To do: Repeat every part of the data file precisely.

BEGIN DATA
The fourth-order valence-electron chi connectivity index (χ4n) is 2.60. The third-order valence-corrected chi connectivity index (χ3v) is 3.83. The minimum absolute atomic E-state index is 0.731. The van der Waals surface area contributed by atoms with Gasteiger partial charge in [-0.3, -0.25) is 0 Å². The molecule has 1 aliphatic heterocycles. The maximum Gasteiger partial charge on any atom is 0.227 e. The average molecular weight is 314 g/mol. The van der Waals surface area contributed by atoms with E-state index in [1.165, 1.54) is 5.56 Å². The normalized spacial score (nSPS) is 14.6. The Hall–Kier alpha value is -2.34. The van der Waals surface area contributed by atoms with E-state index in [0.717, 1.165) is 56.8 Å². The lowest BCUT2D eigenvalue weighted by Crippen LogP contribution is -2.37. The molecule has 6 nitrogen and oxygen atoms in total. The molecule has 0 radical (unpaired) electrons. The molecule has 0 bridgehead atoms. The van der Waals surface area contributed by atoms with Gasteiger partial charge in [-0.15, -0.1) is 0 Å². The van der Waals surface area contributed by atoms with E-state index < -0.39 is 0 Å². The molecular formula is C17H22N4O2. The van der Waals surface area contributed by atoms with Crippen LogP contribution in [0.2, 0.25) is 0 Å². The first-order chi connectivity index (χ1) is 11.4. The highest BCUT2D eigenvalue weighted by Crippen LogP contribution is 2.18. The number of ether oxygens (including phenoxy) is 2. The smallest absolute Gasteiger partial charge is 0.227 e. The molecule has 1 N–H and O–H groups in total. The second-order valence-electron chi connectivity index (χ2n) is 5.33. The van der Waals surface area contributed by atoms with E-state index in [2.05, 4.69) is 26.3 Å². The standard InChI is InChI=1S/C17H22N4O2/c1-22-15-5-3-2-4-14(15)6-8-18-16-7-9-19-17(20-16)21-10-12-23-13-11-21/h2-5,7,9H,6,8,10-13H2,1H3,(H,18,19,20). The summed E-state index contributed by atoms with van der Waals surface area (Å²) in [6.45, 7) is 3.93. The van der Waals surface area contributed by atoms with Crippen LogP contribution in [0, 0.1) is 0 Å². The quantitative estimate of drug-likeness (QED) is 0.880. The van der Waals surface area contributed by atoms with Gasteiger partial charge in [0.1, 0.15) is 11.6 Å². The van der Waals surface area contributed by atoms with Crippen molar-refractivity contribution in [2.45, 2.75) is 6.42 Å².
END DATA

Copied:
The fourth-order valence-electron chi connectivity index (χ4n) is 2.60. The third-order valence-corrected chi connectivity index (χ3v) is 3.83. The minimum absolute atomic E-state index is 0.731. The van der Waals surface area contributed by atoms with Gasteiger partial charge in [-0.3, -0.25) is 0 Å². The molecule has 1 aliphatic heterocycles. The maximum Gasteiger partial charge on any atom is 0.227 e. The average molecular weight is 314 g/mol. The van der Waals surface area contributed by atoms with E-state index in [1.165, 1.54) is 5.56 Å². The normalized spacial score (nSPS) is 14.6. The Hall–Kier alpha value is -2.34. The van der Waals surface area contributed by atoms with E-state index in [0.717, 1.165) is 56.8 Å². The lowest BCUT2D eigenvalue weighted by Crippen LogP contribution is -2.37. The molecule has 6 nitrogen and oxygen atoms in total. The molecule has 0 radical (unpaired) electrons. The molecule has 0 bridgehead atoms. The van der Waals surface area contributed by atoms with Gasteiger partial charge in [-0.15, -0.1) is 0 Å². The van der Waals surface area contributed by atoms with E-state index < -0.39 is 0 Å². The molecular formula is C17H22N4O2. The van der Waals surface area contributed by atoms with Crippen LogP contribution in [0.2, 0.25) is 0 Å². The first-order chi connectivity index (χ1) is 11.4. The highest BCUT2D eigenvalue weighted by Crippen LogP contribution is 2.18. The number of ether oxygens (including phenoxy) is 2. The smallest absolute Gasteiger partial charge is 0.227 e. The molecule has 1 N–H and O–H groups in total. The second-order valence-electron chi connectivity index (χ2n) is 5.33. The van der Waals surface area contributed by atoms with E-state index in [2.05, 4.69) is 26.3 Å². The standard InChI is InChI=1S/C17H22N4O2/c1-22-15-5-3-2-4-14(15)6-8-18-16-7-9-19-17(20-16)21-10-12-23-13-11-21/h2-5,7,9H,6,8,10-13H2,1H3,(H,18,19,20). The summed E-state index contributed by atoms with van der Waals surface area (Å²) in [6.45, 7) is 3.93. The van der Waals surface area contributed by atoms with Crippen LogP contribution in [0, 0.1) is 0 Å². The quantitative estimate of drug-likeness (QED) is 0.880. The van der Waals surface area contributed by atoms with Gasteiger partial charge in [0.1, 0.15) is 11.6 Å². The van der Waals surface area contributed by atoms with Crippen molar-refractivity contribution in [2.45, 2.75) is 6.42 Å².